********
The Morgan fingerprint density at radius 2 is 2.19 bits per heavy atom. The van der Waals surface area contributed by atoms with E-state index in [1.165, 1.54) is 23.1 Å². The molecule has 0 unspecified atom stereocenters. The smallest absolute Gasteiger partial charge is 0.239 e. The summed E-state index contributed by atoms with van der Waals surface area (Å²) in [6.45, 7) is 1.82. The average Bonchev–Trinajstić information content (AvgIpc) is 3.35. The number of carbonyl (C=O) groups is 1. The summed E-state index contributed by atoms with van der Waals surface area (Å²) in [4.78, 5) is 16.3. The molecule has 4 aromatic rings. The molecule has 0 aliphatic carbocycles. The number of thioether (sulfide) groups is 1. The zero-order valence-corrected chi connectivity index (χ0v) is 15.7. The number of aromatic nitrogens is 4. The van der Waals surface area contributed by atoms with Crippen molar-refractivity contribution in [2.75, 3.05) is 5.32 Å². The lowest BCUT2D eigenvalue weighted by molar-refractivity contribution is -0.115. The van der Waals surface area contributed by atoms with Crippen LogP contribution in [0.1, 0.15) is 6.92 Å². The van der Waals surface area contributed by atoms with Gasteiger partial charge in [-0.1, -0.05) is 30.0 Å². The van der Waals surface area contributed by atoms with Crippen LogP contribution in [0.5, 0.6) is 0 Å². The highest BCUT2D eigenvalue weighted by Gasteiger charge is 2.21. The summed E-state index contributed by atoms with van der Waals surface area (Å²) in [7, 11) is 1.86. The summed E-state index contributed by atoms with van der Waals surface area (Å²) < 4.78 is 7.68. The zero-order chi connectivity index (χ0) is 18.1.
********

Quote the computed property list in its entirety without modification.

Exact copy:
The Morgan fingerprint density at radius 2 is 2.19 bits per heavy atom. The van der Waals surface area contributed by atoms with E-state index in [1.165, 1.54) is 23.1 Å². The molecule has 0 unspecified atom stereocenters. The smallest absolute Gasteiger partial charge is 0.239 e. The summed E-state index contributed by atoms with van der Waals surface area (Å²) in [6.45, 7) is 1.82. The average Bonchev–Trinajstić information content (AvgIpc) is 3.35. The number of carbonyl (C=O) groups is 1. The summed E-state index contributed by atoms with van der Waals surface area (Å²) in [4.78, 5) is 16.3. The molecule has 4 aromatic rings. The molecule has 0 aliphatic carbocycles. The number of thioether (sulfide) groups is 1. The zero-order valence-corrected chi connectivity index (χ0v) is 15.7. The number of aromatic nitrogens is 4. The van der Waals surface area contributed by atoms with Crippen molar-refractivity contribution in [2.75, 3.05) is 5.32 Å². The lowest BCUT2D eigenvalue weighted by molar-refractivity contribution is -0.115. The van der Waals surface area contributed by atoms with Crippen LogP contribution in [0.1, 0.15) is 6.92 Å². The van der Waals surface area contributed by atoms with Gasteiger partial charge in [-0.1, -0.05) is 30.0 Å². The van der Waals surface area contributed by atoms with Crippen LogP contribution in [0.5, 0.6) is 0 Å². The highest BCUT2D eigenvalue weighted by Gasteiger charge is 2.21. The summed E-state index contributed by atoms with van der Waals surface area (Å²) in [7, 11) is 1.86. The summed E-state index contributed by atoms with van der Waals surface area (Å²) < 4.78 is 7.68. The zero-order chi connectivity index (χ0) is 18.1.